The Grand Vizier of the Night

A book, first published by Quartet in English in 1988, by the French writer, Catherine Hermary-Vieille, was awarded the prestigious Prix Femina when it first appeared in France.

Beautifully translated by Charles Penwarden, it retained the magic of the French version and had been very well received by those who had the privilege of reading the haunting story that the book so cleverly weaved. 

Here is a summary to titillate any potential bookworm:

Over ten consecutive evenings a dying Ahmed tells the story of his old master’s life. The story is so powerful and the effect on his listeners so great, Ahmed is named The Grand Vizier of the Night. 

Set in the Islamic Empire in 785 AD, a tale of power, war, love and religion unfolds. It begins with Arab Harun-al-Rashid becoming Caliph of the Empire. Harun soon falls in love with a Persian man, Ja’far, but is devastated to find the love is unrequited. Ja’far is in love with the Caliph’s sister, Abassa. Harun allows the couple to marry, but forbids the consummation of the marriage. His order is defied and Abassa soon gives birth to twins. They have betrayed their absolute leader and will suffer the consequences.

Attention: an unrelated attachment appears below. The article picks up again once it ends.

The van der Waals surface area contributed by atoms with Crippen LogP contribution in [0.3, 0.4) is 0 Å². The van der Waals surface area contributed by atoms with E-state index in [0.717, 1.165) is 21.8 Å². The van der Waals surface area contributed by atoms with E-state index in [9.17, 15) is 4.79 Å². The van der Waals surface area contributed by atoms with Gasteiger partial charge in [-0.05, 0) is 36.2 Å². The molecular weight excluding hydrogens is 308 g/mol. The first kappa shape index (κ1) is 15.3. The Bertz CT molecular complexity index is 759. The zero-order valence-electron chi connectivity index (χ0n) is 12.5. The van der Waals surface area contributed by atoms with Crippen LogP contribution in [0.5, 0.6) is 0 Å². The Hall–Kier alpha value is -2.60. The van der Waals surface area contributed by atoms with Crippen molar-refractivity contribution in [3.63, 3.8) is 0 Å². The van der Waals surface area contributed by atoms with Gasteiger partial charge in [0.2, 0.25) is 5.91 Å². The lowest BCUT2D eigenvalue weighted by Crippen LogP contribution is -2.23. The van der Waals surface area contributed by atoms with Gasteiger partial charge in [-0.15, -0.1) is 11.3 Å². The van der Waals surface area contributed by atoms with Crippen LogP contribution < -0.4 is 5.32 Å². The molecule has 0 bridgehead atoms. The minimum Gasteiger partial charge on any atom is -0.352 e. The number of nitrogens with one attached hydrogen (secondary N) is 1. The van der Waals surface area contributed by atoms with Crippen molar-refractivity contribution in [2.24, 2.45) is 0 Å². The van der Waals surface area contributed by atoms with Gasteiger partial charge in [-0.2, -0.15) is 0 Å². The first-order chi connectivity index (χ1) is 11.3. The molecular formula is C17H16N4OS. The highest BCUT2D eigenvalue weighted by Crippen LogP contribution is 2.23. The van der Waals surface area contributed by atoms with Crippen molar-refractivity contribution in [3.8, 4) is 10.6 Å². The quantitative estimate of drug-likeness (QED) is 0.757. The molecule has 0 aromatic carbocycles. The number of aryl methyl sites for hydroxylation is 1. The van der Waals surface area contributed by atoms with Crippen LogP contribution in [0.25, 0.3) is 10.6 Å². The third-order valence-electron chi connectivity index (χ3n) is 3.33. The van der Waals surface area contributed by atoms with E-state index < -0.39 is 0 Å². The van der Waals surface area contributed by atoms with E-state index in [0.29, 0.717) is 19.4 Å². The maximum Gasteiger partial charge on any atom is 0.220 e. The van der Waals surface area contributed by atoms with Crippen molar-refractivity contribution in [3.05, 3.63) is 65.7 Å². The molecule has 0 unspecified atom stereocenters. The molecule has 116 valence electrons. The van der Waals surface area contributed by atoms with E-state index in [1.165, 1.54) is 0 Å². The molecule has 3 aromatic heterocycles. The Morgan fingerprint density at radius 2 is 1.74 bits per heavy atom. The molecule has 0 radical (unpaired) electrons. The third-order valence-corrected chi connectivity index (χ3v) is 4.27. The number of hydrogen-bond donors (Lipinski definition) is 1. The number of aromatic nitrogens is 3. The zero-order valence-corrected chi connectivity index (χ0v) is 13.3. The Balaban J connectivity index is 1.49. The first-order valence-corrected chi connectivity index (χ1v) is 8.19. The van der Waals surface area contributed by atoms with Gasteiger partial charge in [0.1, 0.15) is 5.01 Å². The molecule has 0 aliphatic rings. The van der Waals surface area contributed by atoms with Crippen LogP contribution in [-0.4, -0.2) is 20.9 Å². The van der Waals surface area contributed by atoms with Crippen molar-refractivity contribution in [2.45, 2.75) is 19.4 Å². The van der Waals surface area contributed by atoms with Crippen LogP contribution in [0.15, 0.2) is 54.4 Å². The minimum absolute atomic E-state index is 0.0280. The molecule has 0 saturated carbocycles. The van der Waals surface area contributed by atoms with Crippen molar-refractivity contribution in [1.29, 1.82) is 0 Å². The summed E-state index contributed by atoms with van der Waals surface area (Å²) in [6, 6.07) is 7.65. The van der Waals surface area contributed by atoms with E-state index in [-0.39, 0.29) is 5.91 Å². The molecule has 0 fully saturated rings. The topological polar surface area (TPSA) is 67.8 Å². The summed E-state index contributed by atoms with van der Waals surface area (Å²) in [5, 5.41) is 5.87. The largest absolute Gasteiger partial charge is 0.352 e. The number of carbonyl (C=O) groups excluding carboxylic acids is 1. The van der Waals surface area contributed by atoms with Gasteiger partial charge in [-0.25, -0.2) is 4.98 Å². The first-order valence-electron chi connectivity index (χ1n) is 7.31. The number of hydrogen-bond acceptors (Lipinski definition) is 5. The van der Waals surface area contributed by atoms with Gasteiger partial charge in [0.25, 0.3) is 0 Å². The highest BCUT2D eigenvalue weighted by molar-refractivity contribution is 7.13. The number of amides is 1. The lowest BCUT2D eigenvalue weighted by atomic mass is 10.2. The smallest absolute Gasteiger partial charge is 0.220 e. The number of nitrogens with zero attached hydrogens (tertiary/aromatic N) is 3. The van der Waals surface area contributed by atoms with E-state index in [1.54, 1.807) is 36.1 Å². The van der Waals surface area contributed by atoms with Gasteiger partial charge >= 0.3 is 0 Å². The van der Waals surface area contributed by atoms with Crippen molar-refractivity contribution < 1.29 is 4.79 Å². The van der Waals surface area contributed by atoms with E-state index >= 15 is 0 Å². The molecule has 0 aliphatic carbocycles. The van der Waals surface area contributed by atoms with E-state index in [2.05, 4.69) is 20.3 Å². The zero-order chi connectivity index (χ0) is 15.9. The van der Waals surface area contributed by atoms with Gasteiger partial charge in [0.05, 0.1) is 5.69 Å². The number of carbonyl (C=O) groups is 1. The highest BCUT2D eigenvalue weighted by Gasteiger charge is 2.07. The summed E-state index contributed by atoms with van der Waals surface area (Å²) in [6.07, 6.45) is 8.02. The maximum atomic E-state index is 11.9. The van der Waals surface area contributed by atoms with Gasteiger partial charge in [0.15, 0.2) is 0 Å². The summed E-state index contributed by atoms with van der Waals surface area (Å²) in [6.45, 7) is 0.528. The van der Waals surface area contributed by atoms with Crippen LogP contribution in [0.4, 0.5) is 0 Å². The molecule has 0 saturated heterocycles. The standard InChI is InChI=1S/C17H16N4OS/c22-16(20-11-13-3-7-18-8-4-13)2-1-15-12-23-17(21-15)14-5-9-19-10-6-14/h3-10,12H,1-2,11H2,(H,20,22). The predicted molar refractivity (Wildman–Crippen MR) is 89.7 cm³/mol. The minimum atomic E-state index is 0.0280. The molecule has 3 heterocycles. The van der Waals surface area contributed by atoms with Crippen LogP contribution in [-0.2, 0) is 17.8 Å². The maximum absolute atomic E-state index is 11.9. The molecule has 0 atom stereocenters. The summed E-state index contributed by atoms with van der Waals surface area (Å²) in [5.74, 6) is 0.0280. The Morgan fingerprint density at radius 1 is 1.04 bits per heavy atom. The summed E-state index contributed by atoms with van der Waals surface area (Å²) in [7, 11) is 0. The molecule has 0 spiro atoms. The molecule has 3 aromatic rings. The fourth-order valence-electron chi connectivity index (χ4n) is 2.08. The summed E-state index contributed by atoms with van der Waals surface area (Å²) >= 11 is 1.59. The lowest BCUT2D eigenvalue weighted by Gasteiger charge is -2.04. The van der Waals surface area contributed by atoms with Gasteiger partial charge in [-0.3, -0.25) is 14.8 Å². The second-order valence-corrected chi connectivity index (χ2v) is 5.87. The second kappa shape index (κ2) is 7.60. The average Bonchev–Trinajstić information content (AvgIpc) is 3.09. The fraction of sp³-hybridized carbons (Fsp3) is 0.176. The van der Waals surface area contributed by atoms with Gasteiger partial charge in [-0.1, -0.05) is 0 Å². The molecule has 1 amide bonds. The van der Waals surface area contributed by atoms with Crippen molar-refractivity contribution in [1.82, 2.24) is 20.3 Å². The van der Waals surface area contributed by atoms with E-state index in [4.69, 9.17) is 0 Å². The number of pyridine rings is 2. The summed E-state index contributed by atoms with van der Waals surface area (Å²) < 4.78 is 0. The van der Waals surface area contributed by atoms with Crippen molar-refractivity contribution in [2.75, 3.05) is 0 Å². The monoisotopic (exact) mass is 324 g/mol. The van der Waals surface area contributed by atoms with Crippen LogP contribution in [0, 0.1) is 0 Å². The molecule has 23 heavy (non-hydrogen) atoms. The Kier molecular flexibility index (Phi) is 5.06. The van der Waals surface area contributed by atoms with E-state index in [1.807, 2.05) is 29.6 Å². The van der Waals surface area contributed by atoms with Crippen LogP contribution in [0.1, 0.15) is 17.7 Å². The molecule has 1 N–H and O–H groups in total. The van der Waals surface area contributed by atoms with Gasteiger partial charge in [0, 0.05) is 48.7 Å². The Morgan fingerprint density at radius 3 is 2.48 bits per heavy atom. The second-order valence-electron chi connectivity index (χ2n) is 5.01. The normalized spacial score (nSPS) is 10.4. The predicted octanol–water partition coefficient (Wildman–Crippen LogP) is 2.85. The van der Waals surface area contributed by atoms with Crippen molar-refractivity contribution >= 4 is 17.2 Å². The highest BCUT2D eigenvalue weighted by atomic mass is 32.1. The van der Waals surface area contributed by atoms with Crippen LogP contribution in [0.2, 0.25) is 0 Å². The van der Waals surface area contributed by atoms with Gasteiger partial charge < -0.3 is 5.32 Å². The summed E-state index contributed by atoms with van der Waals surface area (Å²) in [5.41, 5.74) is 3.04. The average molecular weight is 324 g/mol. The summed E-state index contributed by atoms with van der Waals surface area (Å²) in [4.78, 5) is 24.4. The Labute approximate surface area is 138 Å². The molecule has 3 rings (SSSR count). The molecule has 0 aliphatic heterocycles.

Catherine Hermary-Vieille explores the restrictions of life in the Islamic court and the traditional rites of marriage and religion. With the struggles of man and woman pervading the pages, The Grand Vizier of the Night – reissued a quarter of a century after Quartet Books first published the book in English – is a profound commentary on the human condition.

An exotic novel full of unexpected nuances, a page-turner if ever there was one, worthy of the attention of all book lovers who hanker after literary creativity, in a novel that encapsulates the art of good story-telling.

At £10 a copy, the book makes an ideal Christmas present that one can really afford. Buy a copy now before the festive rush begins.

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